In fact British policy made collapse inevitable. They had spent 30 years and endless billions defending their role in Ireland and preserving the unionist base for that rule. At the heart of the Good Friday agreement was a Trimble majority, demonstrating that the agreement was safe for unionism. But to maintain that majority Trimble had to demonstrate that he could secure the further humiliation of republicanism and limitation of nationalism. This meant that there were endless crises, each one resolved by the British tweaking the agreement to the right.
This was a totally painless procedure for Unionism. After each twitch to the right they simply demanded more. The price was paid by Sinn Fein, who had to explain to their supporters why the British kept popping up and suspending what was supposed to be an independent governing structure, and make greater and greater compromises on what had begun as the total negation of their own programme for an Irish democracy. It also left Trimble in the position of a man constantly threatening his own suicide. Sooner or later the gun would go off. If the British constantly conceded then there was no threat to unionist interests and no need to accept structures such as Stormont if the price was Sinn Fein in government.
The Good Friday agreement was a reactionary agreement, but it has fallen to the right and that means that what will replace it will be worse. Those who opposed the deal from the left or because of its absence of democracy have more work to do, not less. Their starting point must be what is proposed as a new initiative.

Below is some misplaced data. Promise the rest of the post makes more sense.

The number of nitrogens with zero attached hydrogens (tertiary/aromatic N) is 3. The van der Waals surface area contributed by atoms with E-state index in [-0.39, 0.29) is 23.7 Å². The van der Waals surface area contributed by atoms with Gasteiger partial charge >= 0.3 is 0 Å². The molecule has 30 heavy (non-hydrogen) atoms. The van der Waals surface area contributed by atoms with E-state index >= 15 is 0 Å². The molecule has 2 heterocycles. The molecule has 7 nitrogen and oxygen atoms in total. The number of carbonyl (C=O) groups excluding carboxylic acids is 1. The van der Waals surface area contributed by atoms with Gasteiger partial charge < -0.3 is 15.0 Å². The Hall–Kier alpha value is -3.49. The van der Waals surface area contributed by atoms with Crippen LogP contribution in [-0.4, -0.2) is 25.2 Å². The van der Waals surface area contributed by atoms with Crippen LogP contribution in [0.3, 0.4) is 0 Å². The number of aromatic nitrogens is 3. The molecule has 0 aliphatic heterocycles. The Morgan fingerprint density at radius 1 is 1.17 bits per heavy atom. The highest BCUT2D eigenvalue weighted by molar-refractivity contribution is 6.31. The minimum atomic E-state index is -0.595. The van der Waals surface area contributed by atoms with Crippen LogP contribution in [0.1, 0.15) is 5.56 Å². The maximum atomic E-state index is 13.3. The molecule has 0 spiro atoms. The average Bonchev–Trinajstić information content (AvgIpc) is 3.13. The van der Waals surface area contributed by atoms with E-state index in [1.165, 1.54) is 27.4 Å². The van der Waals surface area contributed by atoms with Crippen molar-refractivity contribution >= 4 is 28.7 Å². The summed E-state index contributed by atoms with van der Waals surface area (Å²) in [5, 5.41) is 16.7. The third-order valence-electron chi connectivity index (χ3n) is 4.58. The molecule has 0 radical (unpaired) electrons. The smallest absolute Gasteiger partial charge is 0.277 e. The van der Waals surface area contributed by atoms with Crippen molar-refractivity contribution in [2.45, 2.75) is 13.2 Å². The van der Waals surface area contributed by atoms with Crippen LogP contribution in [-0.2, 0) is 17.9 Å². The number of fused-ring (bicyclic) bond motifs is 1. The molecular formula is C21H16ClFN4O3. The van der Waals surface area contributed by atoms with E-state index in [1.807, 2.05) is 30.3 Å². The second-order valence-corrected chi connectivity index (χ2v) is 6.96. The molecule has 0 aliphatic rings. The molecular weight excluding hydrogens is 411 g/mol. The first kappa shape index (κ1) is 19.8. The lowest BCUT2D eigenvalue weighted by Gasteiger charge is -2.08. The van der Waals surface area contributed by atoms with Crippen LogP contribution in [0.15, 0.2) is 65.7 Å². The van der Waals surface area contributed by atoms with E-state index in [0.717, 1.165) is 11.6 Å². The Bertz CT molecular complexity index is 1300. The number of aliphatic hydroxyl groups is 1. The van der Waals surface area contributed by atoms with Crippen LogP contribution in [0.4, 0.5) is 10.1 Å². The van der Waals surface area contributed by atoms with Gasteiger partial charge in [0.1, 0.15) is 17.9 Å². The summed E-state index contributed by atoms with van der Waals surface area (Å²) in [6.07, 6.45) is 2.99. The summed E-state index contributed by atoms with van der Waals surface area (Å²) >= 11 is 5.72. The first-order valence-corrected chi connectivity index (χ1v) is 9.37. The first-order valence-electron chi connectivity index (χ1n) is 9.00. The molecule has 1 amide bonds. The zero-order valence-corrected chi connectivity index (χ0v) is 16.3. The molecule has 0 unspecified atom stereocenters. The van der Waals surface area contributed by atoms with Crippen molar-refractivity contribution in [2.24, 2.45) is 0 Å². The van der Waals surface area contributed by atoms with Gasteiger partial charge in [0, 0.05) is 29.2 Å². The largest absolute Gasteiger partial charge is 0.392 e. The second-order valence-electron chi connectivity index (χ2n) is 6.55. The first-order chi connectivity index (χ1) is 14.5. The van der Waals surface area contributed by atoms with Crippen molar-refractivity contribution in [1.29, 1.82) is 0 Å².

A settlement in the short term depends on a settlement of the divisions within the unionist party and the securing of a stable majority for that party. The achievement of this requires that Trimble go and that the Donaldson programme be adopted. The show is being held up by jockeying among the successors. The prince who wields the knife is unlikely to wear the crown.
What makes the Donaldson programme, if not Donaldson himself, key to unifying the unionists is that he has never rejected the Good Friday agreement – simply placing the condition of total and abject surrender by the republicans as a first condition – and more lately the demand that Dublin’s advisory role be downgraded as a second. Of course both of these conditions are useful in uniting unionism but are at the moment impossible demands for a settlement. The republicans have found that no amount of scurrying back and forward with amended surrender statements will mollify the unionists. Any reduction of Dublin’s role would risk the massive nationalist majority for the agreement that remains after years of disappointment.
In the background remains the unionist’s original position – a glorified county council with themselves as a majority government and the nationalists rewarded with the chairs of selected sub-committees. This is so unlikely a scenario that they have not even bothered to table it in current discussions.
The truth is that the Unionists have realised that they remain central as the political justification for Britain’s role in Ireland. As long as British strategy is based around a ‘moderate’ unionism there is no need to make concessions and they are best able to protect their sectarian privileges through direct rule structures which they dominate.